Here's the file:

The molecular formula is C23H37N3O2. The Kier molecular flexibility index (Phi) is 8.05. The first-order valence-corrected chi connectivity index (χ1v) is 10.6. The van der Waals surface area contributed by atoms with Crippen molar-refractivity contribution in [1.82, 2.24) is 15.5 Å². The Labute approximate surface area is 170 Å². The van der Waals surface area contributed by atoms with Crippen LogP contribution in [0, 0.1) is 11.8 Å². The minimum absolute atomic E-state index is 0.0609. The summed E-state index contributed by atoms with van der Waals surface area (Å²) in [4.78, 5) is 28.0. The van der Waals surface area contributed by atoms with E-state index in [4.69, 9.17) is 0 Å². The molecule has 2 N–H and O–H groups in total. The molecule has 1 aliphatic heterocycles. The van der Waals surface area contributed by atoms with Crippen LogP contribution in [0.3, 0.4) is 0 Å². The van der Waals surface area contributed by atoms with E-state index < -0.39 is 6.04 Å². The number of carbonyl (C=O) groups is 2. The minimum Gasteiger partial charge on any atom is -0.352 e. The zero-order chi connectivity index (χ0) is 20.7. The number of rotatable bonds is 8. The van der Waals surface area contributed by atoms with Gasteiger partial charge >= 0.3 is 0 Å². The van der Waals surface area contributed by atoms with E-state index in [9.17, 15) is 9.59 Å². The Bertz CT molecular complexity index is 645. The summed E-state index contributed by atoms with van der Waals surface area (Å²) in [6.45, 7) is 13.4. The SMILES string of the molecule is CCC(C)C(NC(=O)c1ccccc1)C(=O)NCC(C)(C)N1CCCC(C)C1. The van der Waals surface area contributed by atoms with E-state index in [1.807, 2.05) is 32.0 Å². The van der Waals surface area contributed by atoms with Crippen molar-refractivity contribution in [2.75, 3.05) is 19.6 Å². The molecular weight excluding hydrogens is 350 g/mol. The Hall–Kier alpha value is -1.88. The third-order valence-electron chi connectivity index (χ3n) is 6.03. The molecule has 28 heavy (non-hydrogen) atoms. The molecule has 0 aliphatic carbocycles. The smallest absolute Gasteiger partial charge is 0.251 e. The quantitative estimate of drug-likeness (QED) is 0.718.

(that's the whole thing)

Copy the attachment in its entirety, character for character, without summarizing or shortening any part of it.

The molecular formula is C23H37N3O2. The Kier molecular flexibility index (Phi) is 8.05. The first-order valence-corrected chi connectivity index (χ1v) is 10.6. The van der Waals surface area contributed by atoms with Crippen molar-refractivity contribution in [1.82, 2.24) is 15.5 Å². The Labute approximate surface area is 170 Å². The van der Waals surface area contributed by atoms with Crippen LogP contribution in [0, 0.1) is 11.8 Å². The minimum absolute atomic E-state index is 0.0609. The summed E-state index contributed by atoms with van der Waals surface area (Å²) in [4.78, 5) is 28.0. The van der Waals surface area contributed by atoms with E-state index in [4.69, 9.17) is 0 Å². The molecule has 2 N–H and O–H groups in total. The molecule has 1 aliphatic heterocycles. The van der Waals surface area contributed by atoms with Crippen LogP contribution in [0.3, 0.4) is 0 Å². The van der Waals surface area contributed by atoms with E-state index < -0.39 is 6.04 Å². The number of carbonyl (C=O) groups is 2. The minimum Gasteiger partial charge on any atom is -0.352 e. The zero-order chi connectivity index (χ0) is 20.7. The number of rotatable bonds is 8. The van der Waals surface area contributed by atoms with Gasteiger partial charge >= 0.3 is 0 Å². The van der Waals surface area contributed by atoms with E-state index in [9.17, 15) is 9.59 Å². The Bertz CT molecular complexity index is 645. The summed E-state index contributed by atoms with van der Waals surface area (Å²) in [6.45, 7) is 13.4. The SMILES string of the molecule is CCC(C)C(NC(=O)c1ccccc1)C(=O)NCC(C)(C)N1CCCC(C)C1. The van der Waals surface area contributed by atoms with E-state index in [1.807, 2.05) is 32.0 Å². The van der Waals surface area contributed by atoms with Crippen molar-refractivity contribution in [2.75, 3.05) is 19.6 Å². The molecular weight excluding hydrogens is 350 g/mol. The Hall–Kier alpha value is -1.88. The third-order valence-electron chi connectivity index (χ3n) is 6.03. The molecule has 28 heavy (non-hydrogen) atoms. The molecule has 0 aliphatic carbocycles. The smallest absolute Gasteiger partial charge is 0.251 e. The quantitative estimate of drug-likeness (QED) is 0.718.